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Can the Genie Be Put Back in the Bottle? <i>When Remote Work May Be a Reasonable Accommodation</i> Can the Genie Be Put Back in the Bottle? <i>When Remote Work May Be a Reasonable Accommodation</i>

Can the Genie Be Put Back in the Bottle? When Remote Work May Be a Reasonable Accommodation

Prior to the COVID-19 pandemic, if you had asked me whether large scale remote work was possible, I would have quickly said, “No.” I humbly admit that I was wrong. I was amazed and impressed how my own law firm, and our clients, pivoted on a dime to remote work. Now that we operate in a post-COVID-19 pandemic world, the question will forever be, “Okay, what now? Is remote work always the reasonable accommodation to be selected when it presents itself as an option?” Of course, the simple answer to this question is no. Employers still retain the control of when and where work is to be performed within the confines of the law. When it comes to remote work as a reasonable accommodation under the Americans with Disabilities Act (ADA), a decision in the last year from the U.S. Court of Appeals, Mobley v. St. Luke's Health System Inc., provides guidance to employers now that the remote work genie is out of the bottle. 

Mobley suffered from multiple sclerosis (MS) and wanted to work remotely when his condition flared up. The employer did the right thing and engaged in an interactive process with Mobley about his request for a reasonable accommodation. The employer advised him that, although he would not be permitted to unilaterally work remotely when his MS flared up, he could request remote work on a case-by-case basis when he experienced flare-ups. Mobley only recalled one occasion when his employer denied a request to work remotely during a flare-up, requiring him to take time off instead. Mobley voluntarily resigned approximately six months after his employer afforded him the new remote work request process, claiming that he feared being discharged due to his condition. Despite this fear, Mobley admitted that he never voiced this concern to his employer.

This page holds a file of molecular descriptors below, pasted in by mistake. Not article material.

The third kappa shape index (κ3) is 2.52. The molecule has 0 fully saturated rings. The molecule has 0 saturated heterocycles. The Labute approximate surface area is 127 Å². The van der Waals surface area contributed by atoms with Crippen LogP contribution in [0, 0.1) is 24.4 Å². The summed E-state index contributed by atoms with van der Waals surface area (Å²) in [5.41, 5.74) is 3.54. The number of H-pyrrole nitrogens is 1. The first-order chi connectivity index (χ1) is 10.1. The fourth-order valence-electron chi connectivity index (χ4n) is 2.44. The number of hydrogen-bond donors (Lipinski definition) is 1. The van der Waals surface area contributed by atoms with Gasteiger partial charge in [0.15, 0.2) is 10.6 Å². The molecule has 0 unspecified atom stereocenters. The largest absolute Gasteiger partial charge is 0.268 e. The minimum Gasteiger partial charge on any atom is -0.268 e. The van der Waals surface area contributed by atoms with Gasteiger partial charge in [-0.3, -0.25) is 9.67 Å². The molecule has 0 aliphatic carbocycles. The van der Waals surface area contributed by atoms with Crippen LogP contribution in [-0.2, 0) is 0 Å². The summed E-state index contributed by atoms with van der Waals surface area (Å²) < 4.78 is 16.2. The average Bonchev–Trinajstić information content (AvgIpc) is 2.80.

Mobley then sued his employer under the ADA, asserting a failure to accommodate claim, along with claims under other state and federal laws. As to the ADA failure to accommodate claim, the Mobley court found that although continued remote work could be a reasonable accommodation for Mobley, Mobley failed to demonstrate that his employer “did not make a good faith effort to assist [him] in seeking accommodations.” 

The court's opinion in Mobley provides a blueprint for employers handling remote work accommodation requests going forward. First, the employer engaged in an interactive process in good faith. As the court stated, “All the interactive process requires is that employers make a good faith effort to seek accommodations.” The Mobley court concluded, “Because there is no triable issue as to whether [Mobley’s employer] acted in good faith, we need not reach the final step of the analysis, which is whether [Mobley’s employer] could have reasonably accommodated Mobley.” Second, Mobley’s employer actually provided an accommodation—he could request to work remotely on a case-by-case basis. All his requests but one were granted. Per the court, Mobley’s employer engaged in the interactive process and took action to accommodate Mobley. Mobley’s employer never said her could not work remotely. Rather, it provided a different reasonable accommodation than the one desired by Mobley.